THE last time the West Coast Eagles won the premiership the iPhone hadn’t been released.
Facebook was still for college kids in America.
The seething echo chamber of Twitter was only two months old.
Instagram was still four years away, and the homepage of the AFL website looked like this:
I mention this because for the past two days, those platforms are all I’ve used to soak up the club’s fourth flag.
From hearing the boys destroy Neil Diamond’s Sweet Caroline on Tom Barrass’s Insta, to watching the passage of play that led to Dom Sheed’s match-winning goal so often my phone battery passed out, the past few days have seen me blow the doors off my ‘screen time’.
I’ll be honest, this year I didn’t even buy a paper.
When the Eagles scraped past Sydney in 2006, the game fell in a peculiar period of time – and no, not just because Stephen Quartermain was commentating.
Most people had abandoned their VCRs by 2006, and replaced them with DVD players that couldn’t record.
So to watch Daniel Chick’s smother, or Steven Armstrong’s snap, you had to go and buy the DVD (in Perth, DVD copies of the 2006 premiership are as common as Thriller).
The DVD did have one great feature – you could select which commentary feed you wanted.
Personally, I always loved Rex Hunt’s fevered call on 3AW.
“Waters … Waters. This is life and death,” Rexy bellowed as Beau Waters hunted the footy like a starving animal.
Alas, I can’t watch it anymore – don’t have a DVD player, not even on my computer.
Earlier this year, the Name a Game service, offering DVD copies of AFL matches stretching back 50 years, announced it was closing.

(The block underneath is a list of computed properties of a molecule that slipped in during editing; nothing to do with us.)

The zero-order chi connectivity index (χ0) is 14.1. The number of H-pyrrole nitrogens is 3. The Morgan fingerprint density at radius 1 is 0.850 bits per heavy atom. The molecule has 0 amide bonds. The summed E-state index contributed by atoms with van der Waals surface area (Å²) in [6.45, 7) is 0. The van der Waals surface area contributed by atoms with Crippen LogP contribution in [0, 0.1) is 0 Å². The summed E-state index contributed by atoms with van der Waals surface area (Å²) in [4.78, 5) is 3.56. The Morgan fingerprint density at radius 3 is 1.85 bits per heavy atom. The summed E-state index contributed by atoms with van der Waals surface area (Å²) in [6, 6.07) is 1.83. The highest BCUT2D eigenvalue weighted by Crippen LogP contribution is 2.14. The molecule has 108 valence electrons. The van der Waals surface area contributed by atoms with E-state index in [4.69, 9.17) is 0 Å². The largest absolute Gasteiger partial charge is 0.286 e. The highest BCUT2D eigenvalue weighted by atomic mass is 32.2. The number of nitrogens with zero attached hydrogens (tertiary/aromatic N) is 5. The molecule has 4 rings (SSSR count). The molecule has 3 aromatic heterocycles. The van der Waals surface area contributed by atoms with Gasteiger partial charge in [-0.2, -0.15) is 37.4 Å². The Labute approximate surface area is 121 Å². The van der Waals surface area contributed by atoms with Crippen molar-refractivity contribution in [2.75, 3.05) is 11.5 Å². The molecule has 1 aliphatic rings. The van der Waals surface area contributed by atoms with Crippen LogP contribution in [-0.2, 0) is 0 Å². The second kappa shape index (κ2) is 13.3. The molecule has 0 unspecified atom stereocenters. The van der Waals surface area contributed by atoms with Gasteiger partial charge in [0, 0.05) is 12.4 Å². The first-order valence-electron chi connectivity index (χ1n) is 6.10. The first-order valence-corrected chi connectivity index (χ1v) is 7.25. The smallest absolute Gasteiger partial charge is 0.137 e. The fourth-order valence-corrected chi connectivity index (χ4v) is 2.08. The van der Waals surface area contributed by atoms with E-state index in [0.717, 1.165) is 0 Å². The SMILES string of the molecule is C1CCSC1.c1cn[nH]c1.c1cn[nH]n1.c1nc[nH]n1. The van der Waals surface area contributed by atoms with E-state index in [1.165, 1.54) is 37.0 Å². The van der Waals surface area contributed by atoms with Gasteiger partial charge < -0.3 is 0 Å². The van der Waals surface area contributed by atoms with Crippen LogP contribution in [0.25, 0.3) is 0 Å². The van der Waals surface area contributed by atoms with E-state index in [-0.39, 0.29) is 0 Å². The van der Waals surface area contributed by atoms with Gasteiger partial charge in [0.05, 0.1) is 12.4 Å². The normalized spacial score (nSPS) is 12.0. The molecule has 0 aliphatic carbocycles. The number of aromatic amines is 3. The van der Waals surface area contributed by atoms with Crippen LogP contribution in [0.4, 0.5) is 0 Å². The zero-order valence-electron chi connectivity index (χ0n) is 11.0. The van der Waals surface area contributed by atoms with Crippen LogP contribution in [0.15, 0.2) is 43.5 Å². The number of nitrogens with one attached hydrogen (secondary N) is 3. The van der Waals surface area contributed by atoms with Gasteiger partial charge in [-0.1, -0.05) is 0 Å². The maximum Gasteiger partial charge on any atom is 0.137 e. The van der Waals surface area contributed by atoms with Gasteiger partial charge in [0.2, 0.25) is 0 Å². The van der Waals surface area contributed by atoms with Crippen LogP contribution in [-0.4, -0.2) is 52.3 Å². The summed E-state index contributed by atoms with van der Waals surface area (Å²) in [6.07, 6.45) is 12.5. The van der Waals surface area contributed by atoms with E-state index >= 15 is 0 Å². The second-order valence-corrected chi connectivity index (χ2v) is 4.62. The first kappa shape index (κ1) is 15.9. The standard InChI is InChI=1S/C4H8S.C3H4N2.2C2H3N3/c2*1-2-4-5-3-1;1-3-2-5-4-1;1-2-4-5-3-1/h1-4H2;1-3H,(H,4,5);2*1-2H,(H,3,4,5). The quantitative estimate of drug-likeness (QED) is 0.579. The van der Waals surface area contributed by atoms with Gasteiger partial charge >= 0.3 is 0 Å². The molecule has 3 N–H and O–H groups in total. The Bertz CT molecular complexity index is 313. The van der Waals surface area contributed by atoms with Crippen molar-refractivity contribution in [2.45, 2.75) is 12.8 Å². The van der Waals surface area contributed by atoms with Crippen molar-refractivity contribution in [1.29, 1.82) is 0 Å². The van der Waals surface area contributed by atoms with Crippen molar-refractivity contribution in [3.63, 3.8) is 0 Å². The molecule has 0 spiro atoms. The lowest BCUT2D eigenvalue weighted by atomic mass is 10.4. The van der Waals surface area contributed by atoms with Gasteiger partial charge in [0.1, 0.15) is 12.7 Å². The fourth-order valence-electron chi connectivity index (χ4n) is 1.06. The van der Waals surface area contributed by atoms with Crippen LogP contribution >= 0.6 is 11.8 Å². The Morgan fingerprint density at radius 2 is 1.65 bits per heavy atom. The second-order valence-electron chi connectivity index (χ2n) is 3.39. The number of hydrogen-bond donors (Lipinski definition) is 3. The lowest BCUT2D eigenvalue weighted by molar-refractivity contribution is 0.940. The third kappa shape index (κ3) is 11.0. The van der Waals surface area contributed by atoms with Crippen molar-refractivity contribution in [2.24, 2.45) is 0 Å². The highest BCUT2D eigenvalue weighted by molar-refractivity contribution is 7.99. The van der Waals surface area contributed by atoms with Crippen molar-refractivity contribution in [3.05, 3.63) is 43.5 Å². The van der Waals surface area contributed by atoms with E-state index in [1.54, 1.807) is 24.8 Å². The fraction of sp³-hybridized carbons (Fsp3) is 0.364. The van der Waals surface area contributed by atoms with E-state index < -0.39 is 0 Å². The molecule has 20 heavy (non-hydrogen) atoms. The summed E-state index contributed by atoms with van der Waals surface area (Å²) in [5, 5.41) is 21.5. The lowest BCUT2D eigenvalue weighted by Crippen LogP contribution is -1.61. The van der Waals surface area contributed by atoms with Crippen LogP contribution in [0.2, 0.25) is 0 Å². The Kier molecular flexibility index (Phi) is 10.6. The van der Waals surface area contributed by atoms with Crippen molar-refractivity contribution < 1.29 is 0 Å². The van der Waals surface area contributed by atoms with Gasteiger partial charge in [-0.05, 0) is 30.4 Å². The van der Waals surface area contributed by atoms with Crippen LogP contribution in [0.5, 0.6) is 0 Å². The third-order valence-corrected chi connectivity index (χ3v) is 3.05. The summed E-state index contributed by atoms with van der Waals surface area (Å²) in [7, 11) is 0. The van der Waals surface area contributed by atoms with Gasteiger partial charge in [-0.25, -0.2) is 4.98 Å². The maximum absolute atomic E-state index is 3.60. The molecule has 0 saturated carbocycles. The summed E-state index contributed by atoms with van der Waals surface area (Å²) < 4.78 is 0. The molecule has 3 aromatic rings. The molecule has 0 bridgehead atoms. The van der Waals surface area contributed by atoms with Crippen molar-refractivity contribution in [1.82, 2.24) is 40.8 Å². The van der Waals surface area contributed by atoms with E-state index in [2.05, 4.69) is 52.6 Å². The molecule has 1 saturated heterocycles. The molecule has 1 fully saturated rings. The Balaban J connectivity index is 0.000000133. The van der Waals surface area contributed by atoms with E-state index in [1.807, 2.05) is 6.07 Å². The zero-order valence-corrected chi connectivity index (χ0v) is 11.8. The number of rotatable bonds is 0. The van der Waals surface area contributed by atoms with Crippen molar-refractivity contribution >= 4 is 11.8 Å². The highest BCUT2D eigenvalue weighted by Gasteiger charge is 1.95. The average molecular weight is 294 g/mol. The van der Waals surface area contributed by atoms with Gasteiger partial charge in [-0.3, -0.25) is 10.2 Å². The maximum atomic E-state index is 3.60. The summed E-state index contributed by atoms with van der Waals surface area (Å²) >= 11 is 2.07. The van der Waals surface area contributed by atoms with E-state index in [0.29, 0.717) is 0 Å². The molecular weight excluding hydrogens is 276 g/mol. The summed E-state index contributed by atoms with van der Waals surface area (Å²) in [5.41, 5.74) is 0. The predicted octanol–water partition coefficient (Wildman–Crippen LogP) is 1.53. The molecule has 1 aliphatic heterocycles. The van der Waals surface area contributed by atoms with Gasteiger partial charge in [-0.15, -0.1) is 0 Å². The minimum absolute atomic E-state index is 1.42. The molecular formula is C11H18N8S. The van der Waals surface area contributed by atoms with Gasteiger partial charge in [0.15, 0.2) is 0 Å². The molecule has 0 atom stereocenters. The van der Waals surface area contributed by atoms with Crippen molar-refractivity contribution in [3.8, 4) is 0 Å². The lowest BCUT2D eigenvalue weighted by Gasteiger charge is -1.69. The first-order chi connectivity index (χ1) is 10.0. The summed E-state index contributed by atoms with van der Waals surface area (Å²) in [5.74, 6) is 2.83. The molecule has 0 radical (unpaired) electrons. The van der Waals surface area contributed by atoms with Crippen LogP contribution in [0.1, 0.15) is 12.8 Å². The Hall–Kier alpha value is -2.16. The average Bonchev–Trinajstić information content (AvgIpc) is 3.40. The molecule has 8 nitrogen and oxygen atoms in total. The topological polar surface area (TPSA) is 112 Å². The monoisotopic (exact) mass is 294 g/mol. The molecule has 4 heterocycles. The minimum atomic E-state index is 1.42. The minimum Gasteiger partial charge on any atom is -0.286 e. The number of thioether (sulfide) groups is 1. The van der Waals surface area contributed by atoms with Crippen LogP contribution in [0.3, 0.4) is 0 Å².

Beyond Home Entertainment, the company which provided the service, said times had changed.
“The continuation of a bespoke on-demand DVD service has become increasingly unviable in the face of an evolving media landscape that is rapidly moving to digital consumption,” it said.
The AFL app means these days gratification is instant.
Stats, video, audio commentary – whatever your poison, you’re covered.
Club Facebook pages, Twitter profiles and Instagram accounts take you inside the premiership experience like never before.
Plenty of players have public Insta profiles which are followed by thousands.
So my celebration of this flag has been very … digital.
Of course, it hasn’t all been positive.
Back in 2006 you couldn’t start a change.org petition to try and have the result overturned if a couple of decisions didn’t go your way – Change didn’t come online until 2007.
I sincerely hope it doesn’t take until 2030 for us to win another one – but it’s exciting to think what the coverage will be like.